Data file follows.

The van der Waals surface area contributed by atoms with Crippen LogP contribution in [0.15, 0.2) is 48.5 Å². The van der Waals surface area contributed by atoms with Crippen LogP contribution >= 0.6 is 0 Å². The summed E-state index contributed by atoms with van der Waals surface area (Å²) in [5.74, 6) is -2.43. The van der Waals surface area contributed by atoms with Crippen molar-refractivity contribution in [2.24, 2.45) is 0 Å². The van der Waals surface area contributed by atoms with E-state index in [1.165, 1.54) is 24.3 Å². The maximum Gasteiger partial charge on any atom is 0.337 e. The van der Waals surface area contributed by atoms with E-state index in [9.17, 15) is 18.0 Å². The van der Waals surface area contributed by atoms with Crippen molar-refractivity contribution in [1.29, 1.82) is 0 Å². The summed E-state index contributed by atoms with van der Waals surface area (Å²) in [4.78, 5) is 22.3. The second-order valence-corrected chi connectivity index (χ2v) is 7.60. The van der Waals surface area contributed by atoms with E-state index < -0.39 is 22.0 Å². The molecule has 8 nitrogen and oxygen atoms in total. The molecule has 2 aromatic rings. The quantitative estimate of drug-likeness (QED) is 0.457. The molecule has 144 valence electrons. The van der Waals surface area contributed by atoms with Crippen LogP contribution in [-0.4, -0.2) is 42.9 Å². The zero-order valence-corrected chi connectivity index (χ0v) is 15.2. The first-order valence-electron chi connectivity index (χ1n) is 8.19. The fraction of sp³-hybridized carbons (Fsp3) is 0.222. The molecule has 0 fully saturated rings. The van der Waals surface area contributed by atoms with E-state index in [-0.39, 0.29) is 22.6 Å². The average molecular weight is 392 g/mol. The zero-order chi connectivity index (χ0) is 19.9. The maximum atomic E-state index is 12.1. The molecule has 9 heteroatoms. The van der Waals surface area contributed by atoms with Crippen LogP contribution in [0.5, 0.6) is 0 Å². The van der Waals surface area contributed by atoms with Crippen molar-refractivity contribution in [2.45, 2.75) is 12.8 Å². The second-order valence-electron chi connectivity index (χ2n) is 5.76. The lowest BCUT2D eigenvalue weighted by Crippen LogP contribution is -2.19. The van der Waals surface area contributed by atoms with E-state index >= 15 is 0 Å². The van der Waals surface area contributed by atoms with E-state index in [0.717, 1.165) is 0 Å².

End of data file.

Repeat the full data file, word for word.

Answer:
The van der Waals surface area contributed by atoms with Crippen LogP contribution in [0.15, 0.2) is 48.5 Å². The van der Waals surface area contributed by atoms with Crippen LogP contribution >= 0.6 is 0 Å². The summed E-state index contributed by atoms with van der Waals surface area (Å²) in [5.74, 6) is -2.43. The van der Waals surface area contributed by atoms with Crippen molar-refractivity contribution in [2.24, 2.45) is 0 Å². The van der Waals surface area contributed by atoms with E-state index in [1.165, 1.54) is 24.3 Å². The maximum Gasteiger partial charge on any atom is 0.337 e. The van der Waals surface area contributed by atoms with E-state index in [9.17, 15) is 18.0 Å². The van der Waals surface area contributed by atoms with Crippen molar-refractivity contribution in [1.29, 1.82) is 0 Å². The summed E-state index contributed by atoms with van der Waals surface area (Å²) in [4.78, 5) is 22.3. The second-order valence-corrected chi connectivity index (χ2v) is 7.60. The van der Waals surface area contributed by atoms with E-state index < -0.39 is 22.0 Å². The molecule has 8 nitrogen and oxygen atoms in total. The molecule has 2 aromatic rings. The quantitative estimate of drug-likeness (QED) is 0.457. The molecule has 144 valence electrons. The van der Waals surface area contributed by atoms with Crippen LogP contribution in [-0.4, -0.2) is 42.9 Å². The zero-order valence-corrected chi connectivity index (χ0v) is 15.2. The first-order valence-electron chi connectivity index (χ1n) is 8.19. The fraction of sp³-hybridized carbons (Fsp3) is 0.222. The molecule has 0 fully saturated rings. The van der Waals surface area contributed by atoms with E-state index in [-0.39, 0.29) is 22.6 Å². The average molecular weight is 392 g/mol. The zero-order chi connectivity index (χ0) is 19.9. The maximum atomic E-state index is 12.1. The molecule has 9 heteroatoms. The van der Waals surface area contributed by atoms with Crippen LogP contribution in [0.5, 0.6) is 0 Å². The van der Waals surface area contributed by atoms with Crippen molar-refractivity contribution in [2.45, 2.75) is 12.8 Å². The second-order valence-electron chi connectivity index (χ2n) is 5.76. The lowest BCUT2D eigenvalue weighted by Crippen LogP contribution is -2.19. The van der Waals surface area contributed by atoms with E-state index >= 15 is 0 Å². The van der Waals surface area contributed by atoms with E-state index in [0.717, 1.165) is 0 Å².